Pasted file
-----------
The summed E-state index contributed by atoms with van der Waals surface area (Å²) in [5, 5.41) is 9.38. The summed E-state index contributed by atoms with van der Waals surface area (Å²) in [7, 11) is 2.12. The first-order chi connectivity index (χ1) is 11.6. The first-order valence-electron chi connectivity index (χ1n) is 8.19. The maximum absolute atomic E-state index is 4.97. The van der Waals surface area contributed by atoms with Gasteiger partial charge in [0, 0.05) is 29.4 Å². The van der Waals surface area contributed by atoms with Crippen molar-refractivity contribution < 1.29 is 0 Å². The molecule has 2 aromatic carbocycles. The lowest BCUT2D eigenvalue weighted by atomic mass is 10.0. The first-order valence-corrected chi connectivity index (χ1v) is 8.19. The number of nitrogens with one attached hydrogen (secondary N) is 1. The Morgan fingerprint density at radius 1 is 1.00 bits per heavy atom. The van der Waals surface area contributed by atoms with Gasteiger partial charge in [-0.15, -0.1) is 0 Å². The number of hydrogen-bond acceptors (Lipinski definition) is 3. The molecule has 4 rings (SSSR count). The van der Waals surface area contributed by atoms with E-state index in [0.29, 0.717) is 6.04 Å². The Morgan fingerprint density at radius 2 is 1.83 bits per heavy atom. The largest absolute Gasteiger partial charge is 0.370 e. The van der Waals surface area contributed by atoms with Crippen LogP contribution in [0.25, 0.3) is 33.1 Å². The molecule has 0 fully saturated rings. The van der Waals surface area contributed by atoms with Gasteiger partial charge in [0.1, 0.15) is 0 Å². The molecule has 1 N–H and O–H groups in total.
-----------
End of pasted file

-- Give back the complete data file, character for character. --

The summed E-state index contributed by atoms with van der Waals surface area (Å²) in [5, 5.41) is 9.38. The summed E-state index contributed by atoms with van der Waals surface area (Å²) in [7, 11) is 2.12. The first-order chi connectivity index (χ1) is 11.6. The first-order valence-electron chi connectivity index (χ1n) is 8.19. The maximum absolute atomic E-state index is 4.97. The van der Waals surface area contributed by atoms with Gasteiger partial charge in [0, 0.05) is 29.4 Å². The van der Waals surface area contributed by atoms with Crippen molar-refractivity contribution < 1.29 is 0 Å². The molecule has 2 aromatic carbocycles. The lowest BCUT2D eigenvalue weighted by atomic mass is 10.0. The first-order valence-corrected chi connectivity index (χ1v) is 8.19. The number of nitrogens with one attached hydrogen (secondary N) is 1. The Morgan fingerprint density at radius 1 is 1.00 bits per heavy atom. The van der Waals surface area contributed by atoms with Gasteiger partial charge in [-0.15, -0.1) is 0 Å². The number of hydrogen-bond acceptors (Lipinski definition) is 3. The molecule has 4 rings (SSSR count). The van der Waals surface area contributed by atoms with E-state index in [0.29, 0.717) is 6.04 Å². The Morgan fingerprint density at radius 2 is 1.83 bits per heavy atom. The largest absolute Gasteiger partial charge is 0.370 e. The van der Waals surface area contributed by atoms with Crippen LogP contribution in [0.25, 0.3) is 33.1 Å². The molecule has 0 fully saturated rings. The van der Waals surface area contributed by atoms with Gasteiger partial charge in [0.1, 0.15) is 0 Å². The molecule has 1 N–H and O–H groups in total.